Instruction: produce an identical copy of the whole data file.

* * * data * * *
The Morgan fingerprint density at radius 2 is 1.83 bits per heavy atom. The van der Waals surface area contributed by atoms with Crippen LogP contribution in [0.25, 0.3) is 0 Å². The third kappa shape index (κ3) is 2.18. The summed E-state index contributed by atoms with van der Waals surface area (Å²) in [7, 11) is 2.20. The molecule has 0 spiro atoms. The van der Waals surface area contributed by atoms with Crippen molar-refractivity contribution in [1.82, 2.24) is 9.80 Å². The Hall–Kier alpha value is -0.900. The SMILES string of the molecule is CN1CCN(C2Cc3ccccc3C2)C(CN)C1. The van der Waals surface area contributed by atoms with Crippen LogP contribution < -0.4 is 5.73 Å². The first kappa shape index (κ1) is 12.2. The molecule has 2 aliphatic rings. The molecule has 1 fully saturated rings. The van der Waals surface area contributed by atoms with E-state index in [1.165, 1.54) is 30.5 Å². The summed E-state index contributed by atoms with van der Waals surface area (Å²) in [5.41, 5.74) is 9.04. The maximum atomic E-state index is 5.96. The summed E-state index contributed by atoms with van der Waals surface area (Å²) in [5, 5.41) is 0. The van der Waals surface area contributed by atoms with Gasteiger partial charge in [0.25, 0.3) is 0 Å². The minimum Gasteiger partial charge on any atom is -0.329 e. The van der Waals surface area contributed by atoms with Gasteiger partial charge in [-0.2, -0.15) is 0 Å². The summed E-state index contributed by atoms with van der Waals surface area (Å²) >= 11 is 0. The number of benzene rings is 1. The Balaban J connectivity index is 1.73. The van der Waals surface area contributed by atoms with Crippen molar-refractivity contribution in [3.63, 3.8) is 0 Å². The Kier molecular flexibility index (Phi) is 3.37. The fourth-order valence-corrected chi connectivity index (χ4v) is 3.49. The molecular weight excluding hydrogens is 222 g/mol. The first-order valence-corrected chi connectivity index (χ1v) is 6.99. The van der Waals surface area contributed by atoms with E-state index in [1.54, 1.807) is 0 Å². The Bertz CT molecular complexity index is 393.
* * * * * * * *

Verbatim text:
The Morgan fingerprint density at radius 2 is 1.83 bits per heavy atom. The van der Waals surface area contributed by atoms with Crippen LogP contribution in [0.25, 0.3) is 0 Å². The third kappa shape index (κ3) is 2.18. The summed E-state index contributed by atoms with van der Waals surface area (Å²) in [7, 11) is 2.20. The molecule has 0 spiro atoms. The van der Waals surface area contributed by atoms with Crippen molar-refractivity contribution in [1.82, 2.24) is 9.80 Å². The Hall–Kier alpha value is -0.900. The SMILES string of the molecule is CN1CCN(C2Cc3ccccc3C2)C(CN)C1. The van der Waals surface area contributed by atoms with Crippen LogP contribution < -0.4 is 5.73 Å². The first kappa shape index (κ1) is 12.2. The molecule has 2 aliphatic rings. The molecule has 1 fully saturated rings. The van der Waals surface area contributed by atoms with E-state index in [1.165, 1.54) is 30.5 Å². The summed E-state index contributed by atoms with van der Waals surface area (Å²) in [5.41, 5.74) is 9.04. The maximum atomic E-state index is 5.96. The summed E-state index contributed by atoms with van der Waals surface area (Å²) in [5, 5.41) is 0. The van der Waals surface area contributed by atoms with Gasteiger partial charge in [0.25, 0.3) is 0 Å². The minimum Gasteiger partial charge on any atom is -0.329 e. The van der Waals surface area contributed by atoms with Gasteiger partial charge in [-0.2, -0.15) is 0 Å². The summed E-state index contributed by atoms with van der Waals surface area (Å²) >= 11 is 0. The number of benzene rings is 1. The Balaban J connectivity index is 1.73. The van der Waals surface area contributed by atoms with Crippen molar-refractivity contribution in [3.63, 3.8) is 0 Å². The Kier molecular flexibility index (Phi) is 3.37. The fourth-order valence-corrected chi connectivity index (χ4v) is 3.49. The molecular weight excluding hydrogens is 222 g/mol. The first-order valence-corrected chi connectivity index (χ1v) is 6.99. The van der Waals surface area contributed by atoms with E-state index in [1.54, 1.807) is 0 Å². The Bertz CT molecular complexity index is 393.